PNW BOCES Educators Harness Technology to Help Students Succeed



April 10, 2018

At PNW BOCES’ schools and programs, technology is everywhere. It helps nonverbal students “speak.” It gives career-minded Tech Center students a path to summer jobs. And it assists teachers who are always looking for the best ways to engage their students.   

This week, Putnam | Northern Westchester BOCES teachers and professional staff highlighted their successes in integrating 21st Century technology into a variety of classroom and program settings. They shared how different devices and applications can be used “to build pathways to success for every student.”
 
“We have made leaps and bounds in the development of high quality innovative programs and services within our Career and Technical Education and Special Education programs,” said Assistant Superintendent Dr. Lynn Allen, in opening the special technology celebration held Tuesday at the PNW BOCES campus in Yorktown. “We are extremely proud of everyone presenting today and expect their fine efforts to continue far into the future.”

Taken together, the presentations showed how technology has been infused in classrooms throughout PNW BOCES programs – in classrooms geared to special education students, Tech Center students, alternative high school students and adult learners.   

Speech pathologist Kathie Molchan-Hefner said that assistive communication devices have helped nonverbal students communicate their thoughts and needs to their educators. Depending on the extent of their cognitive and physical challenges, students can communicate by pointing to pictures or typing whole phrases on devices that then speak the words.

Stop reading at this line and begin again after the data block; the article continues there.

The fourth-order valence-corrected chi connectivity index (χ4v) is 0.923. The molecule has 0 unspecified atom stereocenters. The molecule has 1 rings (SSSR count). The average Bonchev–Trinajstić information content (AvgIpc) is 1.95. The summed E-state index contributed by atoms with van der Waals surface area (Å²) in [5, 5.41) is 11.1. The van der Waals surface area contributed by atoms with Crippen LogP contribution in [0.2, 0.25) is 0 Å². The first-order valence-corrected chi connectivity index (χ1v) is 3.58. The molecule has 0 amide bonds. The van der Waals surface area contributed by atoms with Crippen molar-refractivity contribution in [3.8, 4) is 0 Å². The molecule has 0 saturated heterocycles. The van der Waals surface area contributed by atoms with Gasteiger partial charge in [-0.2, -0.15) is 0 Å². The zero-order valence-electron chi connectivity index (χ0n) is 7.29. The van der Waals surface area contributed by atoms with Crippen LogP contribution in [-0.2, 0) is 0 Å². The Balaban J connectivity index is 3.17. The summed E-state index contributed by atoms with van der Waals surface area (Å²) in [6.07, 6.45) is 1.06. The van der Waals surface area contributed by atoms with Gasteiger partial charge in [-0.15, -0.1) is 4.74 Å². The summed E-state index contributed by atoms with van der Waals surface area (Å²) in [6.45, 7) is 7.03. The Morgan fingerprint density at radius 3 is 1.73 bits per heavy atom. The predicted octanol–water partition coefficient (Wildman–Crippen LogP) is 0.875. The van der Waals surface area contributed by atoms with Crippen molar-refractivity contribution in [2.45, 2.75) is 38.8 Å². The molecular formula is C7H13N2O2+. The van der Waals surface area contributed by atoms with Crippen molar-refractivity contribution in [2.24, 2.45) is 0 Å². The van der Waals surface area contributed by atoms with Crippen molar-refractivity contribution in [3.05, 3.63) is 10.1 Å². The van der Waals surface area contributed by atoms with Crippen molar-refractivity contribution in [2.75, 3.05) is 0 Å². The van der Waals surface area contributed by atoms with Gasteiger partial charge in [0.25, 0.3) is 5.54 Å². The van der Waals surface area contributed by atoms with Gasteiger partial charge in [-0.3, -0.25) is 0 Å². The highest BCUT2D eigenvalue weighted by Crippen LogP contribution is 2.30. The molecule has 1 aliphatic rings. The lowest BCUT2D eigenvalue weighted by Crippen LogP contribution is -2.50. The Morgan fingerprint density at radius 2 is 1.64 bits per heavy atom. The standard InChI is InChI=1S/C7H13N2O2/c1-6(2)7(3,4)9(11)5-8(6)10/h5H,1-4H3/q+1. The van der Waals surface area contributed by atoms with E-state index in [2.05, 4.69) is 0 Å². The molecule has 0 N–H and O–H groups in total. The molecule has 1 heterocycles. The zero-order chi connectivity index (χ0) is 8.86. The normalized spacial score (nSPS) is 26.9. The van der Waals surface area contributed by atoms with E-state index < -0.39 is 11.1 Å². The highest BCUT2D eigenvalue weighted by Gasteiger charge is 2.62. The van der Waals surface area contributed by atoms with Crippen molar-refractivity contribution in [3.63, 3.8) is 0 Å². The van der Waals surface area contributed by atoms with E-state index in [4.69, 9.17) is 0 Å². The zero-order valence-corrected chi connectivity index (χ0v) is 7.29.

“They’re no longer stuck in their bodies,” explained Molchan-Hefner. “They’re excited to communicate with us.”

Meredith Markolovic, who teaches English to both high school Tech Center students and adult learners, said her students use their devices in the classroom to scan the Quick Response codes she places in the classroom for different educational purposes. One day, a QR code might direct students to a website for research. Another day, codes might be use for an educational “QR scavenger hunt.” On still another day, she uses the codes to direct students to individualized assignments.

At the Tech Center, educators are also using apps like Go Soap Box to help students quickly review lessons and take short quizzes. They have also implemented the College Central Network to help high school and adult students find internships and jobs that relate to what they have learned.

At Fox Meadow Middle/High School, teacher Martin Kearns uses technology to get the most out of his classes by using an application that helps students draw cross-curricular connections in subject classes. “It can help us double the social studies time while also going through an English class,” he said.

In Special Education classes at the Walden School, teachers are using the DOGO News app and other apps to help students in the autism spectrum stay engaged in the classroom.